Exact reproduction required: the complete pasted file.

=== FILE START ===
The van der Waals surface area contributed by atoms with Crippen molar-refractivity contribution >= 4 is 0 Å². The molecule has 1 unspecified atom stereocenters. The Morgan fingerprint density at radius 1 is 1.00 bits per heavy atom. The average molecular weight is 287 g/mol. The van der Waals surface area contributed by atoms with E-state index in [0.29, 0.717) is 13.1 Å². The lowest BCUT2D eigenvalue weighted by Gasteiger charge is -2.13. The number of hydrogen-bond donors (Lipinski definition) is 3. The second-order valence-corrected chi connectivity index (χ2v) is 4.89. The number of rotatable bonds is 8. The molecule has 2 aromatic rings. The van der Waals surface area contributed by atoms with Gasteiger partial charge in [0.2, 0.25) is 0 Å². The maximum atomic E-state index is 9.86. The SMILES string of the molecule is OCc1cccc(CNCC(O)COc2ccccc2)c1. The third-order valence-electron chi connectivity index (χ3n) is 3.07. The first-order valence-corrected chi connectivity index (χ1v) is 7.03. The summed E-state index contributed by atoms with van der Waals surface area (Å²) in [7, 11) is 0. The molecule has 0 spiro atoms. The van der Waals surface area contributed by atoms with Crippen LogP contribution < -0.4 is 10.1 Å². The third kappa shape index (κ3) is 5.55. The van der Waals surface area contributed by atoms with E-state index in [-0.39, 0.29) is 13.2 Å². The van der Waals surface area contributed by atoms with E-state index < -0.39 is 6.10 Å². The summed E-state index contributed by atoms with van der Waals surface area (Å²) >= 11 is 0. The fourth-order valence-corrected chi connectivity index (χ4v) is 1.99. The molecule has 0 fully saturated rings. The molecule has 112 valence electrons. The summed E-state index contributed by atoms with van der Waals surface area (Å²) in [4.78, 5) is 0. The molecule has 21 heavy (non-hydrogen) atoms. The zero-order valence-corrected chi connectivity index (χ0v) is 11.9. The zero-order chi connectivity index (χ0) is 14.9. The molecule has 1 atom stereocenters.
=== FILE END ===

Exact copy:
The van der Waals surface area contributed by atoms with Crippen molar-refractivity contribution >= 4 is 0 Å². The molecule has 1 unspecified atom stereocenters. The Morgan fingerprint density at radius 1 is 1.00 bits per heavy atom. The average molecular weight is 287 g/mol. The van der Waals surface area contributed by atoms with E-state index in [0.29, 0.717) is 13.1 Å². The lowest BCUT2D eigenvalue weighted by Gasteiger charge is -2.13. The number of hydrogen-bond donors (Lipinski definition) is 3. The second-order valence-corrected chi connectivity index (χ2v) is 4.89. The number of rotatable bonds is 8. The molecule has 2 aromatic rings. The van der Waals surface area contributed by atoms with Gasteiger partial charge in [0.2, 0.25) is 0 Å². The maximum atomic E-state index is 9.86. The SMILES string of the molecule is OCc1cccc(CNCC(O)COc2ccccc2)c1. The third-order valence-electron chi connectivity index (χ3n) is 3.07. The first-order valence-corrected chi connectivity index (χ1v) is 7.03. The summed E-state index contributed by atoms with van der Waals surface area (Å²) in [7, 11) is 0. The molecule has 0 spiro atoms. The van der Waals surface area contributed by atoms with Crippen LogP contribution < -0.4 is 10.1 Å². The third kappa shape index (κ3) is 5.55. The van der Waals surface area contributed by atoms with E-state index in [-0.39, 0.29) is 13.2 Å². The van der Waals surface area contributed by atoms with E-state index < -0.39 is 6.10 Å². The summed E-state index contributed by atoms with van der Waals surface area (Å²) >= 11 is 0. The fourth-order valence-corrected chi connectivity index (χ4v) is 1.99. The molecule has 0 fully saturated rings. The molecule has 112 valence electrons. The summed E-state index contributed by atoms with van der Waals surface area (Å²) in [4.78, 5) is 0. The molecule has 21 heavy (non-hydrogen) atoms. The zero-order valence-corrected chi connectivity index (χ0v) is 11.9. The zero-order chi connectivity index (χ0) is 14.9. The molecule has 1 atom stereocenters.